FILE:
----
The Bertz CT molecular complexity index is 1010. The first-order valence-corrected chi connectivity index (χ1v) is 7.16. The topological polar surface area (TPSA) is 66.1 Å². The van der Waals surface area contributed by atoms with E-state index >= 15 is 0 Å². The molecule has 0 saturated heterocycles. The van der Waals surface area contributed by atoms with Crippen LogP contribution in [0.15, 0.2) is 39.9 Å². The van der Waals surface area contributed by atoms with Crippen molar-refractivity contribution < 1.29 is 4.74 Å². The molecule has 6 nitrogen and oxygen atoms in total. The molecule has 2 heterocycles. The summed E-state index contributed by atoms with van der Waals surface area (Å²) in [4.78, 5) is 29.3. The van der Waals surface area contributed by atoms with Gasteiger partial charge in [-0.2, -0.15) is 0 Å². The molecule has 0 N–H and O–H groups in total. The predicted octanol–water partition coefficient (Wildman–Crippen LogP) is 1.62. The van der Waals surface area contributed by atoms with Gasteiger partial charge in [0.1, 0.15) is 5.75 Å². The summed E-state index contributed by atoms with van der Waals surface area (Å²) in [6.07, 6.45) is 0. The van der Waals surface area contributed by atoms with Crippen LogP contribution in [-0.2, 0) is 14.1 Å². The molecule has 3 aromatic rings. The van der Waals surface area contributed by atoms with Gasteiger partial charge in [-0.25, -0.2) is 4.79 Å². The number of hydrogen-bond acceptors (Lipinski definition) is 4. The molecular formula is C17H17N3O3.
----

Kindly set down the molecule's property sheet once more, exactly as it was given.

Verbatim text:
The Bertz CT molecular complexity index is 1010. The first-order valence-corrected chi connectivity index (χ1v) is 7.16. The topological polar surface area (TPSA) is 66.1 Å². The van der Waals surface area contributed by atoms with E-state index >= 15 is 0 Å². The molecule has 0 saturated heterocycles. The van der Waals surface area contributed by atoms with Crippen LogP contribution in [0.15, 0.2) is 39.9 Å². The van der Waals surface area contributed by atoms with Crippen molar-refractivity contribution < 1.29 is 4.74 Å². The molecule has 6 nitrogen and oxygen atoms in total. The molecule has 2 heterocycles. The summed E-state index contributed by atoms with van der Waals surface area (Å²) in [4.78, 5) is 29.3. The van der Waals surface area contributed by atoms with Gasteiger partial charge in [-0.2, -0.15) is 0 Å². The molecule has 0 N–H and O–H groups in total. The predicted octanol–water partition coefficient (Wildman–Crippen LogP) is 1.62. The van der Waals surface area contributed by atoms with Gasteiger partial charge in [0.1, 0.15) is 5.75 Å². The summed E-state index contributed by atoms with van der Waals surface area (Å²) in [6.07, 6.45) is 0. The van der Waals surface area contributed by atoms with Crippen LogP contribution in [-0.2, 0) is 14.1 Å². The molecule has 3 aromatic rings. The van der Waals surface area contributed by atoms with Gasteiger partial charge in [-0.25, -0.2) is 4.79 Å². The number of hydrogen-bond acceptors (Lipinski definition) is 4. The molecular formula is C17H17N3O3.